**You see a white male who is concerned because he is the shortest boy in his class. His age is 14.3 years and his parents are of normal height. He has a negative past medical history and no symptoms. On physical examination you note that he is 151 cm (59 in) tall. The average height for his age is 165 cm. His weight is 43 kg (95 lb). His sexual maturity rating is 3 for genitalia and 2 for pubic hair. A wrist radiograph shows a bone age of 12.2 years (the average height is 152 cm for this age).

On the basis of this evaluation you can tell the boy and his parents that

a. he should have a growth hormone stimulation test
b. his adult height will be below average
c. his sexual development is about average for his age
d. he will begin to grow taller within a year or so
e. an underlying nutritional deficiency may be the cause of his short stature


Constitutional growth delay, usually genetic in origin, consists of delayed, but eventually normal, growth in adolescents. If evaluation of the short adolescent boy reveals no evidence of chronic disease, if his sexual maturity rating is 2 or 3, and if his height is appropriate for skeletal age, he can be told without endocrinologic testing that he will begin to grow taller within a year or so. Adult height may be below average, but cannot be predicted reliably. Average sexual maturity ratings for a boy of 14.3 years are 4 for genitalia and 3 to 4 for pubic hair. The history and physical examination would have given clues to any illnesses or nutritional problems.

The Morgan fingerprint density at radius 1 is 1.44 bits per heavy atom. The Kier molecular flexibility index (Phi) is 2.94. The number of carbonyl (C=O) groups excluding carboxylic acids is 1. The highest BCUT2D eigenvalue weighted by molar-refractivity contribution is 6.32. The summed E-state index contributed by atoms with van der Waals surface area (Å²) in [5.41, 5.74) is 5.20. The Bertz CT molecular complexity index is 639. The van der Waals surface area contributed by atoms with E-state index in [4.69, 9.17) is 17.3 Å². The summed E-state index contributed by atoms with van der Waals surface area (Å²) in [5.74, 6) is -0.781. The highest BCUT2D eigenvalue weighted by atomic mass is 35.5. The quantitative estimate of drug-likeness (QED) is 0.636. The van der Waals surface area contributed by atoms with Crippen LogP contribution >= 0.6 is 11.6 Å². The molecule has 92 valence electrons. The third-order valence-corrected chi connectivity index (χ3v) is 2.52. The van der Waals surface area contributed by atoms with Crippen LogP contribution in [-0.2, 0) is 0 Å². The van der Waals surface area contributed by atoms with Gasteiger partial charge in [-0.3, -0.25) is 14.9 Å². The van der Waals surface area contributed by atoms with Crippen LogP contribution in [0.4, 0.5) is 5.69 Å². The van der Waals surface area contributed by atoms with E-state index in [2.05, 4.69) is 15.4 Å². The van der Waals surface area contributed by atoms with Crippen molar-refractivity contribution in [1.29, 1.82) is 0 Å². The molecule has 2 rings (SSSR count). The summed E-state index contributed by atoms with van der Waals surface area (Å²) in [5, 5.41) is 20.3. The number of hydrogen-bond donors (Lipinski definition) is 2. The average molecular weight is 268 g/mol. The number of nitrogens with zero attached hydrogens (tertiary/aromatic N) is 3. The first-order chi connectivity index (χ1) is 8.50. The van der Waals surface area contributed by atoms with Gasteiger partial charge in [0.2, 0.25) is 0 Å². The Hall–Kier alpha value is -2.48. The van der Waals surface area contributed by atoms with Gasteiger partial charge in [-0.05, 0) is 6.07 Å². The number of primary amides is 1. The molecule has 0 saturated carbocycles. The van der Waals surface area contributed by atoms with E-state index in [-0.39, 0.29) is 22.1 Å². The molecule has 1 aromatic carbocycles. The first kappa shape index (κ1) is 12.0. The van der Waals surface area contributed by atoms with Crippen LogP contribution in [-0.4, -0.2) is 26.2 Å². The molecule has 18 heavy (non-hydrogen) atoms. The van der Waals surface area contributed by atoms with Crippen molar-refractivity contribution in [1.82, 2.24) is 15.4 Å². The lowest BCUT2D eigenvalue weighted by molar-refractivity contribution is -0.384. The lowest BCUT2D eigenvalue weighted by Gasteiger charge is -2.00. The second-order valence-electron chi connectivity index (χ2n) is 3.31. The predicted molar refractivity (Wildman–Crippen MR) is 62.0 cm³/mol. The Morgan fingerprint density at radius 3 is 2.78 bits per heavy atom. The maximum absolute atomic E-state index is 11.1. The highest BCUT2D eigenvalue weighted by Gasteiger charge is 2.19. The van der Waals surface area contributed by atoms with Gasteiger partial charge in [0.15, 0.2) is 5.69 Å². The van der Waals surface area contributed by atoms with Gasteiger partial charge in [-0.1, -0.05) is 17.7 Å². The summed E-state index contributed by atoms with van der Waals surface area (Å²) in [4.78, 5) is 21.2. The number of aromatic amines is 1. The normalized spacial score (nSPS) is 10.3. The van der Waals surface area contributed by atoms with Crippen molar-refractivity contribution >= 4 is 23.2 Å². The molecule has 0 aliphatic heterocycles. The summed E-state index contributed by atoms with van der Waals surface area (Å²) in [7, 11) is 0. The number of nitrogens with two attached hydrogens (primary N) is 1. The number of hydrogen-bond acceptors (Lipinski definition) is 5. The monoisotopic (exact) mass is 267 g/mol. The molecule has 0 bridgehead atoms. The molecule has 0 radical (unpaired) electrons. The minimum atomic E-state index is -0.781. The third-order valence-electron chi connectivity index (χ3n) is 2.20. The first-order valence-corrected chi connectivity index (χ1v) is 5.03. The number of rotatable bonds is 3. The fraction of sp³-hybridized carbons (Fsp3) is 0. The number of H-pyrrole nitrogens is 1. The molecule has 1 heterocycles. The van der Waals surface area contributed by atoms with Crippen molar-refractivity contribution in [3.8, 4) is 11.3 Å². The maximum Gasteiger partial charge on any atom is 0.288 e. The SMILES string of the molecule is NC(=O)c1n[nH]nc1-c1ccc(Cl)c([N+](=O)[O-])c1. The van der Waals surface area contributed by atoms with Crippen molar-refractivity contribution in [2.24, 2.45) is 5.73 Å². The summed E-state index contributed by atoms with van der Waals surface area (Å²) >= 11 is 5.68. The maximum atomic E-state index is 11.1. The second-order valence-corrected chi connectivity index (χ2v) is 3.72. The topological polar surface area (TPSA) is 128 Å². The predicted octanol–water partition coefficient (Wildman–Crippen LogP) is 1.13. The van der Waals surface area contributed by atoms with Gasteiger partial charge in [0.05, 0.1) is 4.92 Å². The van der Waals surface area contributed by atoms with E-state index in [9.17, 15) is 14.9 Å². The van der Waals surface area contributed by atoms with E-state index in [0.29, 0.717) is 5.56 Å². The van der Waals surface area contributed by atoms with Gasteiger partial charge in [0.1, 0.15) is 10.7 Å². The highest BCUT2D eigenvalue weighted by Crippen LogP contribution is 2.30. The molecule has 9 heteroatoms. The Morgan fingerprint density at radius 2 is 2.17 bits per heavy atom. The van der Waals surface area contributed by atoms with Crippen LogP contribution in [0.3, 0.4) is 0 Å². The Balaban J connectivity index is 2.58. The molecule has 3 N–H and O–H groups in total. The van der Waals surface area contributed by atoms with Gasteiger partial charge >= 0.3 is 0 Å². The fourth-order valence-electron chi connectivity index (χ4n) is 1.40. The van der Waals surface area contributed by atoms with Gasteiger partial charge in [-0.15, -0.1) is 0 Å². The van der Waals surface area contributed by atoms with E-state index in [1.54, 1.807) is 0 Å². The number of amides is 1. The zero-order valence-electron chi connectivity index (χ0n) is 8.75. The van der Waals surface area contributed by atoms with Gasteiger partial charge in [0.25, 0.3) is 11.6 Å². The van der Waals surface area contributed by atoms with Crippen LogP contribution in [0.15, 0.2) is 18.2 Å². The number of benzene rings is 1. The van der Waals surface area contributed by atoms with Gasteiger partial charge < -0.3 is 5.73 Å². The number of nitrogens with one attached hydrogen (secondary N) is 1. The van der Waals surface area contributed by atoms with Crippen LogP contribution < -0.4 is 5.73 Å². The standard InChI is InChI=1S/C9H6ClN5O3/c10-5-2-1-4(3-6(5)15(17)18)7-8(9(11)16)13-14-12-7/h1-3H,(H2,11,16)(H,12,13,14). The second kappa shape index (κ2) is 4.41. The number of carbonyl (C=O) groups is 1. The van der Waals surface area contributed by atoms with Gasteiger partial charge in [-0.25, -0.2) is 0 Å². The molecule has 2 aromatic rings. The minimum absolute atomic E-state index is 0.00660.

**You examine a full-term infant who weighs 2800 g (6 lb 3 oz). His Apgar scores are 8 and 9, and your initial evaluation reveals no abnormalities. The mother is not your patient and you note from her chart that she had no prenatal care. Approximately 12 hours after delivery you are notified that the mother is positive for human immunodeficiency virus (HIV).

Which one of the following is the appropriate management of the newborn?

a. Begin zidovudine (AZT, Retrovir) prophylaxis immediately
b. Begin zidovudine prophylaxis only if the infant's HIV status is positive
c. Encourage breastfeeding to promote maternal antibody transfer
d. Provide routine newborn care


HIV transmission from mother to newborn may occur during pregnancy, labor, or delivery, or postnatally via breastfeeding. The mother-to-infant transmission rate is approximately 20% to 30%. Zidovudine prophylaxis beginning during pregnancy and continuing postnatally for the first 6 weeks of the infant's life has been shown to reduce the transmission rate. Although the most significant benefit occurs if prophylaxis is begun during pregnancy, there is still some potential benefit if it is started within 24 hours after birth.